Thursday, July 15, 2010

Public Interest Groups Urge FTC to Create Comprehensive Privacy Plan

This posting was written by John W. Arden.

Seventeen public interest and privacy groups sent a letter yesterday to Federal Trade Commission Chairman Jon Leibowitz, urging the FTC to “draft a comprehensive plan that both details the deficiencies in Americans’ privacy rights, and proposes comprehensive statutory and regulatory solutions to those problems.”

The letter asserted that U.S. privacy law was “in a state of disarray,” that existing laws “don’t adequately address new business practices,” and that entire industries have sprung up “with little or no regulation.”

“Under the guise of `self regulation,’ companies routinely revise privacy policies so that they can do essentially whatever they wish with the data they collect,” the letter stated. “Meanwhile, public support for stronger privacy safeguards is growing as consumer protests continue to mount.”

Opportunity to Act

After hosting a series of roundtable discussions on privacy challenges posed by technology and business practices that collect and use consumer data, the FTC is well positioned to issue a “wide-ranging report” addressing problems of online and offline data collection, the groups observed. The agency was urge to “seize this opportunity.”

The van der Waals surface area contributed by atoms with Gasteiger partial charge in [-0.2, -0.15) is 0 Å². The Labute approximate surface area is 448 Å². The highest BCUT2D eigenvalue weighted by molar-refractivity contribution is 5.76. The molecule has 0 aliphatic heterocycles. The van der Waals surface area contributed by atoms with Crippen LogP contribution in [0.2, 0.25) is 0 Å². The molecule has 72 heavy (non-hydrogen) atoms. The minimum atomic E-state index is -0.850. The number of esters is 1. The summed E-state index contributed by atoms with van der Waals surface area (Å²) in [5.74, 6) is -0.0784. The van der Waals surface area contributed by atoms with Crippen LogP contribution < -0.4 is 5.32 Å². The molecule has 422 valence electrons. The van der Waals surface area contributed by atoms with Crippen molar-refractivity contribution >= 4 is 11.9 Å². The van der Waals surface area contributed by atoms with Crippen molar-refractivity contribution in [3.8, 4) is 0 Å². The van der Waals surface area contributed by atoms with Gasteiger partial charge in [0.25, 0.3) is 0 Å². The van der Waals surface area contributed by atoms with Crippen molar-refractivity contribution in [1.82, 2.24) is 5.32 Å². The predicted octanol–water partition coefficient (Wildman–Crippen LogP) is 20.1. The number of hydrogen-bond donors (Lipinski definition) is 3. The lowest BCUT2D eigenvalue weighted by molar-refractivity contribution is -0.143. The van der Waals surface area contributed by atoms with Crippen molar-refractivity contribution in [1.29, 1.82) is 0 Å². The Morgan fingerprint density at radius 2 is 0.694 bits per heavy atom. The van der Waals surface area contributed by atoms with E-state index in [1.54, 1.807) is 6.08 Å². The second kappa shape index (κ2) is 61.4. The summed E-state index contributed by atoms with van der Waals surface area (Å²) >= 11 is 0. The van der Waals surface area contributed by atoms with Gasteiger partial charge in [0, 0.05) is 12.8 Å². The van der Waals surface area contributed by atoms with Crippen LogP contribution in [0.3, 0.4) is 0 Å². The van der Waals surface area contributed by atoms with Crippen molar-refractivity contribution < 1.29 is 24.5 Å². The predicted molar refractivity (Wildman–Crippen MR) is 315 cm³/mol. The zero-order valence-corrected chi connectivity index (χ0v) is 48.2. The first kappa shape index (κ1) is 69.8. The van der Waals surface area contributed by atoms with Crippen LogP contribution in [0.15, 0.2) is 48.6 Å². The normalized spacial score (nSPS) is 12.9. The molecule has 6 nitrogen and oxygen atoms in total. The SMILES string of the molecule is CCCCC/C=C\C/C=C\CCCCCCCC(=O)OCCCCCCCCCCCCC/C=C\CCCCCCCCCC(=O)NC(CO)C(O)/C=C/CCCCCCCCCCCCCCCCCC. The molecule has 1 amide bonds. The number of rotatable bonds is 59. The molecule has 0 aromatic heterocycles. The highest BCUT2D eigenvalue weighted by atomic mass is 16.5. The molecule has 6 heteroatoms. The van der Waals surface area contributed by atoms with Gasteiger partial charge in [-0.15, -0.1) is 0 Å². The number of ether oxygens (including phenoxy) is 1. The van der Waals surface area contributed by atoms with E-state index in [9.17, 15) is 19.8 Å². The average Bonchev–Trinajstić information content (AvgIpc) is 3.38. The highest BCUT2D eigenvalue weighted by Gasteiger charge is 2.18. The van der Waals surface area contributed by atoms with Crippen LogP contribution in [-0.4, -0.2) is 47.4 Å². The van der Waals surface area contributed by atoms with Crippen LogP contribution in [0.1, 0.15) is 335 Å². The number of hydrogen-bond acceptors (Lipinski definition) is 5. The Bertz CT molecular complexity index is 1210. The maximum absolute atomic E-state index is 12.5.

The groups recommended that the Commission take the following steps:

 Propose a comprehensive privacy law that would provide consumers with safeguards and control over their personal information;

 Set out regulations for the collection of information by the online advertising industry to help ensure that consumers have meaningful control over their personal information;

 Identify specific new business practices that raise possible privacy concerns and propose solutions; and

 Improve the agency’s transparency so the public can understand the significance and effectiveness of an enforcement action.

Need for Comprehensive Regulation

The letter pointed out that current U.S. privacy law is piecemeal, protecting personal information in one area, while leaving it uncovered in another context.

“We believe a comprehensive overview of the problems and a discussion of the potential solutions—similar to the recent Federal Communications Broadband Plan—is the best way to begin to address these systemic problems.”

The letter was signed by 17 groups, including the ACLU, the Center for Digital Democracy, the Electronic Frontier Foundation, the Electronic Privacy Information Center, Public Citizen, US PIRG, and the World Privacy Forum.

Text of the letter appears here on the Center for Digital Democracy’s web site.

No comments: